We’re living in an age of unprecedented change. We experience with Oculus Rift, invest with Acorns, consume video through Hyper, tune into Pandora and navigate with Waze.
In just five years, every important decision made by businesses will be aided by cognitive systems that understand, learn and augment our decision making, according to IBM’s chairman and CEO, Ginni Rometty.
Speaking at the vendor’s Thinkforum in Sydney on Tuesday, Rometty proclaimed the world is on the cusp of the next disruptive wave of technology driven by cognitive platforms that can take massive stores of data within an organisation and turn it into competitive advantage.
“Regardless of role, every industry will be disrupted,” she told attendees.
“Every industry has its Uber or Tesla, and many people say they are going to be a technology company of some kind. An important question is: When everyone is digital, who wins?
“Digital for all has to be the foundation, but it’s not the destination. There’s one thing that’s more transformative that’s in front of you now, and that’s the era of cognition.”
Rometty pointed to three key trends ushering in the next wave of disruption. The first is the rise of big data, much of which is being stored but not yet visible in the things organisations do.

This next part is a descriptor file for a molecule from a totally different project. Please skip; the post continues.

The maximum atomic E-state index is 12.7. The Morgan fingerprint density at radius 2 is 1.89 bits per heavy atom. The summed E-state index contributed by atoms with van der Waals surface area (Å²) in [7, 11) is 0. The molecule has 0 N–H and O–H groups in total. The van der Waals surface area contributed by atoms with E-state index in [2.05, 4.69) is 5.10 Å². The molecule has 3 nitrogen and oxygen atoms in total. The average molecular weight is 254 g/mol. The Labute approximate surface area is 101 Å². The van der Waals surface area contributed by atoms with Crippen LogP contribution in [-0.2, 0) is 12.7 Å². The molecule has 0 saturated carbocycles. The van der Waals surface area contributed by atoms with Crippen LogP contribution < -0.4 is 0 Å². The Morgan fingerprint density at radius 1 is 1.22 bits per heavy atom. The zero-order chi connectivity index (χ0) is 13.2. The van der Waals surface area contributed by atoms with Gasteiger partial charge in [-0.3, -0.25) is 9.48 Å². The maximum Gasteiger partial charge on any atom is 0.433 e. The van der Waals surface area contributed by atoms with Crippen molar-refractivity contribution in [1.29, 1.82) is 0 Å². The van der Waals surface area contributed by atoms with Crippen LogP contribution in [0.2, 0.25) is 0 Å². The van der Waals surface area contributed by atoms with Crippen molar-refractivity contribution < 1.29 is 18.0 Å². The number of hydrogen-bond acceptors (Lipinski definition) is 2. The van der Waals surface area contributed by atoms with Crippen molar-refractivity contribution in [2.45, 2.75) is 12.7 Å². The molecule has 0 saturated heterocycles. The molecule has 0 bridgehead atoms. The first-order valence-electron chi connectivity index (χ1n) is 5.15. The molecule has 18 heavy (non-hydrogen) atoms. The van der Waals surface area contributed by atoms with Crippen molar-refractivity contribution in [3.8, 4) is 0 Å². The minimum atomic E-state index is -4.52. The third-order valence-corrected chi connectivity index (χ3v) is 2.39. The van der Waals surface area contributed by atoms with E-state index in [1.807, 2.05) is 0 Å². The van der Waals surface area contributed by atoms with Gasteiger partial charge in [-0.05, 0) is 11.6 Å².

“Computers store it but don’t understand what to do with all of this,” Rometty said. “In this new era, we can now understand what it is.”
The second game-changer is the advent of cognitive systems, or natural language-based platforms with domain knowledge that can understand, reason and learn, Rometty said. IBM’s Watson is the star player in this picture, and Rometty noted the platform now does 35 things, is supported by 80 technologies, works in eight languages and is gaining a role in a variety of industries stretching from health and finance to student advisory services and even marketing.
In May, IBM also announced plans to embed its Watson platform into its marketing and commerce offerings through a real-time personalisation engine, which employs machine learning to learn, advise and suggest the right offer and message that should be shared with digital customers.
The third is the rise of cloud computing and in particular, the ability to swiftly program and connect systems through APIs, Rometty said.